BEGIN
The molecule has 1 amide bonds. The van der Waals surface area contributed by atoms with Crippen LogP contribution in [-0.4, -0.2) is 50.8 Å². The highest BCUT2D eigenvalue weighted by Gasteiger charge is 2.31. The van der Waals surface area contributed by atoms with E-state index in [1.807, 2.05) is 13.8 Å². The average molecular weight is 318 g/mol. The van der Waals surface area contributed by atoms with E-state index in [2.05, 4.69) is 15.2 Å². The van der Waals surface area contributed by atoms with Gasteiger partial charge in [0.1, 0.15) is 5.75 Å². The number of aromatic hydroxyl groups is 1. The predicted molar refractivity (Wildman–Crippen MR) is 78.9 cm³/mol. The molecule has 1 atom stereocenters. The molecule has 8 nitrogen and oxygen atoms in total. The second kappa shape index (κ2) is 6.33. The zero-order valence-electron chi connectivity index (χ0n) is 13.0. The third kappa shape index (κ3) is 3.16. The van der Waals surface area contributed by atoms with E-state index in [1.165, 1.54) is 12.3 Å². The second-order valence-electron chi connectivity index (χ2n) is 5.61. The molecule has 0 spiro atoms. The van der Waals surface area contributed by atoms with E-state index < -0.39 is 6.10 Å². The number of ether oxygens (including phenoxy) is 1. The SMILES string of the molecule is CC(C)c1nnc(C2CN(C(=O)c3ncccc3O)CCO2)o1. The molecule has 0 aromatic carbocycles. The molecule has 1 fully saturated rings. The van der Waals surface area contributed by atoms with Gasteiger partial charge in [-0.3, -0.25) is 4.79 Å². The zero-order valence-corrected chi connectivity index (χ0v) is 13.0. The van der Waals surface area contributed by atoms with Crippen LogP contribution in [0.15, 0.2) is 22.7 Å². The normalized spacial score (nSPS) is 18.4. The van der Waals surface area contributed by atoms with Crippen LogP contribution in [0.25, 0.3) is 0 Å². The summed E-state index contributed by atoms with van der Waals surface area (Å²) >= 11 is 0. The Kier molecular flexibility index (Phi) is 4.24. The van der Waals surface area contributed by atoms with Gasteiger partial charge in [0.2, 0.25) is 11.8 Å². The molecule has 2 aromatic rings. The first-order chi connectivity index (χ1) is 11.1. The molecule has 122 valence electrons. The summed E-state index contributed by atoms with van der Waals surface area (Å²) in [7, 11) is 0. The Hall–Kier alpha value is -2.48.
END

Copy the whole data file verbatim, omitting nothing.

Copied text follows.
The molecule has 1 amide bonds. The van der Waals surface area contributed by atoms with Crippen LogP contribution in [-0.4, -0.2) is 50.8 Å². The highest BCUT2D eigenvalue weighted by Gasteiger charge is 2.31. The van der Waals surface area contributed by atoms with E-state index in [1.807, 2.05) is 13.8 Å². The average molecular weight is 318 g/mol. The van der Waals surface area contributed by atoms with E-state index in [2.05, 4.69) is 15.2 Å². The van der Waals surface area contributed by atoms with Gasteiger partial charge in [0.1, 0.15) is 5.75 Å². The number of aromatic hydroxyl groups is 1. The predicted molar refractivity (Wildman–Crippen MR) is 78.9 cm³/mol. The molecule has 1 atom stereocenters. The molecule has 8 nitrogen and oxygen atoms in total. The second kappa shape index (κ2) is 6.33. The zero-order valence-electron chi connectivity index (χ0n) is 13.0. The third kappa shape index (κ3) is 3.16. The van der Waals surface area contributed by atoms with E-state index in [1.165, 1.54) is 12.3 Å². The second-order valence-electron chi connectivity index (χ2n) is 5.61. The molecule has 0 spiro atoms. The van der Waals surface area contributed by atoms with E-state index < -0.39 is 6.10 Å². The number of ether oxygens (including phenoxy) is 1. The SMILES string of the molecule is CC(C)c1nnc(C2CN(C(=O)c3ncccc3O)CCO2)o1. The molecule has 0 aromatic carbocycles. The molecule has 1 fully saturated rings. The van der Waals surface area contributed by atoms with Gasteiger partial charge in [-0.3, -0.25) is 4.79 Å². The zero-order valence-corrected chi connectivity index (χ0v) is 13.0. The van der Waals surface area contributed by atoms with Crippen LogP contribution in [0.15, 0.2) is 22.7 Å². The normalized spacial score (nSPS) is 18.4. The van der Waals surface area contributed by atoms with Crippen LogP contribution in [0.25, 0.3) is 0 Å². The summed E-state index contributed by atoms with van der Waals surface area (Å²) >= 11 is 0. The Kier molecular flexibility index (Phi) is 4.24. The van der Waals surface area contributed by atoms with Gasteiger partial charge in [0.2, 0.25) is 11.8 Å². The molecule has 2 aromatic rings. The first-order chi connectivity index (χ1) is 11.1. The molecule has 122 valence electrons. The summed E-state index contributed by atoms with van der Waals surface area (Å²) in [7, 11) is 0. The Hall–Kier alpha value is -2.48.